B A U M A N R A R E B O O K S S U M M E R 2 0 2 3 9 "I HAD A FARM IN AFRICA, AT THE FOOT OF THE NGONG HILLS…" 9. DINESEN, Isak. Out of Africa. New York: Random House, (1938). Octavo, original black and orange cloth, original dust jacket. $2200 First American edition of Dinesen's famous account of her experiences in Africa. A lovely copy. Dinesen was born in Denmark but wrote both in English and Danish, and her books usually appeared simultaneously in both languages. She "married her cousin, Baron Bror von Blixen-Finecke, in 1914. They ran a co#ee plantation in Kenya, which she continued to manage after her divorce; the story of this failed enterprise is told in Out of Africa… written after her return to Denmark in 1931" (Drabble, 109). Preceded by the !rst English edition in 1937. Book !ne, dust jacket with tiny snag to front "ap fold, gently mellowed spine, very nearly !ne. A lovely copy.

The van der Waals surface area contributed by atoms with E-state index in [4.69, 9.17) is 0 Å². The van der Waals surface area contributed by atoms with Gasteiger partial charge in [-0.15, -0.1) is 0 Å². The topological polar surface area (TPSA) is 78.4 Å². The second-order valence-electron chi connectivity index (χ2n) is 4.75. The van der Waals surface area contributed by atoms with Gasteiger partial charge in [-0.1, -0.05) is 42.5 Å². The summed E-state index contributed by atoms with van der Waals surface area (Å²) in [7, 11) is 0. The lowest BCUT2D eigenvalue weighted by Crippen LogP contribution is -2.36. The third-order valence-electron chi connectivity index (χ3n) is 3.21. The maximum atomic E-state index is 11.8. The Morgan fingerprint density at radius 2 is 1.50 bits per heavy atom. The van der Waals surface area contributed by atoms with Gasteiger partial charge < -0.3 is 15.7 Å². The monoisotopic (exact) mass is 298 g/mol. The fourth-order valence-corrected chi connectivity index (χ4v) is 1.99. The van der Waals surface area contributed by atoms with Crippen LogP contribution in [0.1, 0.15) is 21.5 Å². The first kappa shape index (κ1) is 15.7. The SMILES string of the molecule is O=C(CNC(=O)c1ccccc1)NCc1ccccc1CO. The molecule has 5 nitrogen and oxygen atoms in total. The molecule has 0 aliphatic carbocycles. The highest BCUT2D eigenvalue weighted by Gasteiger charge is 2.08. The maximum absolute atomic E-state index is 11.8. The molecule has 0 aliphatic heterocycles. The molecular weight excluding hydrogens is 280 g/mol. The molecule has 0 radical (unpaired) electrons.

B A U M A N R A R E B O O K S S U M M E R 2 0 2 3 10 "RANKS AMONG THE HIGHEST ACHIEVEMENTS OF 20TH-CENTURY SCIENCE": 1928 FIRST EDITION OF THE DISCOVERY OF THE "DIRAC EQUATION" 10. DIRAC, P.A.M. The Quantum Theory of the Electron. IN: Proceedings of the Royal Society, Series A, Vol. 117, No. A778, pp. 610-24. London: Royal Society, February 1, 1928. Octavo, original gray paper wrappers. Housed in a custom chemise and clamshell box. $9500 First edition of the discovery of the "Dirac Equation," in the journal Proceedings of the Royal Society where it originally appeared. "When the equation appeared in print at the beginning of February [1928], it was a sensation… the consensus was that Dirac had done something remarkable, the theorists' equivalent of a hole in one" (Farmelo, The Strangest Man). Paul Adrien Maurice Dirac was an English theoretical physicist and one of the founders of quantum mechanics. "Dirac's outstandingly signi!cant achievement was his relativistic wave equation for the electron, published early in 1928… Sir Nevill Mott has described it as 'the most beautiful and exciting piece of theoretical physics that I have seen in my lifetime—comparable with Maxwell's deduction that the displacement current, and therefore electromagnetism, must exist.' An even more remarkable prediction from Dirac's equation was the existence of an 'anti-electron,' as Dirac termed it in 1931, with the same mass value as the electron but opposite charge. It was !rst observed in the cosmic radiation in 1932 and was later named the 'positron.' It was the !rst of the many antiparticles which later became well established. "The relativistic wave equation of the electron ranks among the highest achievements of 20th-century science" (Pais, Inward Bound, 290). While the paper was in press, "Dirac wrote to Max Born in Göttingen, not mentioning his new equation except in a ten-line postscript, where he spelt out the reasoning that had led to it. Born showed these words to his colleagues, who regarded the equation as 'an absolute wonder.' Jordan and Wigner, who were working on the problem that Dirac had solved, were "abbergasted. Jordan, seeing his rival walk o# with the prize, sank into depression. When the equation appeared in print at the beginning of February, it was a sensation. Though most physicists struggled to understand the equation in all its mathematical complexities, the consensus was that Dirac had done something remarkable, the theorists' equivalent of a hole in one." (Farmelo, The Strangest Man, 143-44). "Dirac's relativistic wave equation marked the end of the pioneering and heroic phase of quantum mechanics, and also marked the beginning of a new phase" (Kragh, Quantum Generations, 167). Expert repair to spine head. Near-!ne condition in the original wrappers.